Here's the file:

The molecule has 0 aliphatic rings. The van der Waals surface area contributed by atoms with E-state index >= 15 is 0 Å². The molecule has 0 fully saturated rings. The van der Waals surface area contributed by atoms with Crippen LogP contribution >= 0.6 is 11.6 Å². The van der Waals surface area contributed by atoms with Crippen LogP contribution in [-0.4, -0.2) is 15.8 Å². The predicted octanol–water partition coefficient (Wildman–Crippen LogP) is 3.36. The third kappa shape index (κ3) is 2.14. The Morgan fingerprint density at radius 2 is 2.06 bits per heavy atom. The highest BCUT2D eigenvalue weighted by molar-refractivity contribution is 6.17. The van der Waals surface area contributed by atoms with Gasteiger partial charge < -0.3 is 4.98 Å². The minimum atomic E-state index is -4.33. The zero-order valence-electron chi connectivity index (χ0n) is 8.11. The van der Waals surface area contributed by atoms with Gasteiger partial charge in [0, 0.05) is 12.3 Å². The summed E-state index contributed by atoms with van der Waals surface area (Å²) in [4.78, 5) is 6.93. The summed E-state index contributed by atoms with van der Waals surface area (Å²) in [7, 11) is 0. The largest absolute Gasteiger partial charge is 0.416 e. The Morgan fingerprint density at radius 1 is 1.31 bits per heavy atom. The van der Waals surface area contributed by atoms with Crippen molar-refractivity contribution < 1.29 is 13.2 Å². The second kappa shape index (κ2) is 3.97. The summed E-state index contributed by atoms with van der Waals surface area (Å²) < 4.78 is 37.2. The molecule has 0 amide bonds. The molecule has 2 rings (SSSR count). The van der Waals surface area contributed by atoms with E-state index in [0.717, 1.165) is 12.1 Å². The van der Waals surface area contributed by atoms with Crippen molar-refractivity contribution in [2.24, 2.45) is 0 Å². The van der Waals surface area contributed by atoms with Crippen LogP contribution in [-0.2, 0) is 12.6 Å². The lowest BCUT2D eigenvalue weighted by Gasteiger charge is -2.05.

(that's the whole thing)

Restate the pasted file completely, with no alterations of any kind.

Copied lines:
The molecule has 0 aliphatic rings. The van der Waals surface area contributed by atoms with E-state index >= 15 is 0 Å². The molecule has 0 fully saturated rings. The van der Waals surface area contributed by atoms with Crippen LogP contribution >= 0.6 is 11.6 Å². The van der Waals surface area contributed by atoms with Crippen LogP contribution in [-0.4, -0.2) is 15.8 Å². The predicted octanol–water partition coefficient (Wildman–Crippen LogP) is 3.36. The third kappa shape index (κ3) is 2.14. The Morgan fingerprint density at radius 2 is 2.06 bits per heavy atom. The highest BCUT2D eigenvalue weighted by molar-refractivity contribution is 6.17. The van der Waals surface area contributed by atoms with Gasteiger partial charge < -0.3 is 4.98 Å². The minimum atomic E-state index is -4.33. The zero-order valence-electron chi connectivity index (χ0n) is 8.11. The van der Waals surface area contributed by atoms with Gasteiger partial charge in [0, 0.05) is 12.3 Å². The summed E-state index contributed by atoms with van der Waals surface area (Å²) in [4.78, 5) is 6.93. The summed E-state index contributed by atoms with van der Waals surface area (Å²) in [7, 11) is 0. The largest absolute Gasteiger partial charge is 0.416 e. The Morgan fingerprint density at radius 1 is 1.31 bits per heavy atom. The van der Waals surface area contributed by atoms with Crippen molar-refractivity contribution < 1.29 is 13.2 Å². The second kappa shape index (κ2) is 3.97. The summed E-state index contributed by atoms with van der Waals surface area (Å²) < 4.78 is 37.2. The molecule has 0 amide bonds. The molecule has 2 rings (SSSR count). The van der Waals surface area contributed by atoms with E-state index in [0.717, 1.165) is 12.1 Å². The van der Waals surface area contributed by atoms with Crippen molar-refractivity contribution in [2.24, 2.45) is 0 Å². The van der Waals surface area contributed by atoms with Crippen LogP contribution in [-0.2, 0) is 12.6 Å². The lowest BCUT2D eigenvalue weighted by Gasteiger charge is -2.05.